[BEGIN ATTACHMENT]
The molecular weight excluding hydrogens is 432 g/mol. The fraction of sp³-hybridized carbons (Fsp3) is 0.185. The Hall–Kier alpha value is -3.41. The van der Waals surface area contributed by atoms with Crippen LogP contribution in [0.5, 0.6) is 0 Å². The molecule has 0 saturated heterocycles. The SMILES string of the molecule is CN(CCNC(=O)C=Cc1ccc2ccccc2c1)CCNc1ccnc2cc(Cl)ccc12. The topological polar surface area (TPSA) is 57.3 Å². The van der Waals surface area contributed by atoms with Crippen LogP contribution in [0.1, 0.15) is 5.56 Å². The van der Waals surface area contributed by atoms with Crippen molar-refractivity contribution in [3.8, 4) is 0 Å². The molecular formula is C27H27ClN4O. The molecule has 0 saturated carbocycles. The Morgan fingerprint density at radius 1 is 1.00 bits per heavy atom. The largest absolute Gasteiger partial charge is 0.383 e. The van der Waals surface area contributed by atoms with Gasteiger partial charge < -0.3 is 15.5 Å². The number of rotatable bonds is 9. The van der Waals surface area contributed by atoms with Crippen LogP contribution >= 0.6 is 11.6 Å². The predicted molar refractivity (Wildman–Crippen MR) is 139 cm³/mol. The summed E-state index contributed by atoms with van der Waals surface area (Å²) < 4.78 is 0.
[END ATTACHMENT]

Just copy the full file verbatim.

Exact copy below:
The molecular weight excluding hydrogens is 432 g/mol. The fraction of sp³-hybridized carbons (Fsp3) is 0.185. The Hall–Kier alpha value is -3.41. The van der Waals surface area contributed by atoms with Crippen LogP contribution in [0.5, 0.6) is 0 Å². The molecule has 0 saturated heterocycles. The SMILES string of the molecule is CN(CCNC(=O)C=Cc1ccc2ccccc2c1)CCNc1ccnc2cc(Cl)ccc12. The topological polar surface area (TPSA) is 57.3 Å². The van der Waals surface area contributed by atoms with Crippen LogP contribution in [0.1, 0.15) is 5.56 Å². The van der Waals surface area contributed by atoms with Crippen molar-refractivity contribution in [3.8, 4) is 0 Å². The molecular formula is C27H27ClN4O. The molecule has 0 saturated carbocycles. The Morgan fingerprint density at radius 1 is 1.00 bits per heavy atom. The largest absolute Gasteiger partial charge is 0.383 e. The van der Waals surface area contributed by atoms with Gasteiger partial charge < -0.3 is 15.5 Å². The number of rotatable bonds is 9. The van der Waals surface area contributed by atoms with Crippen LogP contribution >= 0.6 is 11.6 Å². The predicted molar refractivity (Wildman–Crippen MR) is 139 cm³/mol. The summed E-state index contributed by atoms with van der Waals surface area (Å²) < 4.78 is 0.